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Abstract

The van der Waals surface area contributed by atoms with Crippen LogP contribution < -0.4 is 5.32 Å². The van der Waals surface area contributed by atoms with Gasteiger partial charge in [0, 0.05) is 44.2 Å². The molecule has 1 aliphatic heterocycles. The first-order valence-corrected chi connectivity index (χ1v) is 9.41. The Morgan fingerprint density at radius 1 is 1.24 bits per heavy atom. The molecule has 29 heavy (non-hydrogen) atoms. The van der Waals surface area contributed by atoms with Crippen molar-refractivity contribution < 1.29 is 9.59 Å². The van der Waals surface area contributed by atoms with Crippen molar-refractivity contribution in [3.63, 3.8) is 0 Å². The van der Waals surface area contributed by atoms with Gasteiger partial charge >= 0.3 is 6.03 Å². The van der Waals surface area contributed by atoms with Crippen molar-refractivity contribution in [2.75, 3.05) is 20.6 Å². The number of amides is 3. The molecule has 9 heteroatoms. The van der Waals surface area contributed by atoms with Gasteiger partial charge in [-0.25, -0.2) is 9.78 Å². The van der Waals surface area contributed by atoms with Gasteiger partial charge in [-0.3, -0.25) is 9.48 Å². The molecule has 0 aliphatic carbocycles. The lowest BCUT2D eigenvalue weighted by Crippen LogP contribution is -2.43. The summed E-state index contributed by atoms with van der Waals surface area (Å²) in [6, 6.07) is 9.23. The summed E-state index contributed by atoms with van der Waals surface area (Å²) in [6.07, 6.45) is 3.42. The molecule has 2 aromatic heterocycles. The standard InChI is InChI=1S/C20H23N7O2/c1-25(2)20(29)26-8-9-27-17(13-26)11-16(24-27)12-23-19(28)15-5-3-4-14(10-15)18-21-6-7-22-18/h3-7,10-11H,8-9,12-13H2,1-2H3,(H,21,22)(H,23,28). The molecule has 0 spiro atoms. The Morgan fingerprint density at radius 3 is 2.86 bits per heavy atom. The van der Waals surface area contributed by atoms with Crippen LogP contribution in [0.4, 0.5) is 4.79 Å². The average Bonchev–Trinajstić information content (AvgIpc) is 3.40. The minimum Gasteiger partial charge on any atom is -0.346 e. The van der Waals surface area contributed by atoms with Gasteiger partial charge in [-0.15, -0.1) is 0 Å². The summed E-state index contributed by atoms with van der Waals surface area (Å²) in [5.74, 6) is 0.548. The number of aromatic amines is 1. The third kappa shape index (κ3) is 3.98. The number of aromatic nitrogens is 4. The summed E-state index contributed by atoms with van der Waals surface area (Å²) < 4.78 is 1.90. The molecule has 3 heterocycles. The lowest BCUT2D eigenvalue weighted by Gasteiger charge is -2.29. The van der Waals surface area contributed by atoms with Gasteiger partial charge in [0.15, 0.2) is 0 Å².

How can we strike a balance between motivating individuals to perform their best without unduly stressing them? In other words, how can we shift our experiences of stress from bad (distress) to good (eustress; Selye, 1956)? One approach is to optimize, rather than simply reduce, the amount of arousal one experiences while performing. Arousal subsumes psychological states of pressure, stress, and anxiety. Using the inverted-U model of arousal and performance as a guide, whereby moderate arousal facilitates performance more so than low or high arousal, this dissertation examines how features of the performance context (including the severity, relevancy, and controllability of a stressor, the uncertainty while performing, and the motivation to perform) can in turn influence cognitive task engagement (task-directed attention and effort). As I show, these contextual and cognitive factors can inform 1) when and how heightened states of psychological arousal may optimize or threaten individuals’ cognitive performance, and 2) the utility and efficacy of emotion regulation strategies to help downregulate arousal. Importantly, across four studies, I show that there is no uniform effect of context, cognitive engagement, or emotion regulation on performance in heightened arousal states. Rather, each factor interacts to determine whether arousal threatens or optimizes performance. Specifically, in Chapters 2 and 3, I examined the arousal-performance relationship by manipulating a performance pressure prior to undergraduates’ completing two cognitive tasks in the laboratory with some (Chapter 2) and no certainty (Chapter 3) in their performance. I show that this transient, task-relevant, low severity, and controllable stressor facilitated performance on a working memory task by increasing participants’ task-directed effort, suggesting that the pressure induced a moderate, optimal amount of arousal. For those in the pressure condition, I also manipulated instructions to reappraise feelings of arousal, but found no difference between reappraisal and no reappraisal groups in any performance or affective outcomes. Because arousal was already optimized, there likely was no need for downregulation of arousal, hence rendering reappraisal unnecessary. In Chapters 4 and 5, I examined the arousal-performance relationship during learning versus performance and with a different stressor: distress about the COVID-19 pandemic. In contrast to the experimental pressure induction paradigm in Chapters 2 and 3, the COVID-19 pandemic is an enduring, task-irrelevant, higher severity, and uncontrollable stressor. I show that higher distress threatened performance by decreasing task-directed attention. Furthermore, in Chapter 5, I show that mindfulness instructions protected individuals from becoming too distracted, though this did not necessarily translate to gains in learning. Thus, these findings suggest that COVID-19 distress pushed individuals to the rightmost side of the inverted-U, where heightened arousal was overwhelming and no longer adaptive. In contrast to Chapters 2 and 3, where pressure optimized performance, here I show that emotion regulation strategies have greater potential utility when arousal is experienced in excess. Thus, in order to optimize arousal and performance, this dissertation highlights the importance of simultaneously considering performance context, its consequences for cognitive engagement, and how these in turn influence the utility and efficacy of emotion regulation.

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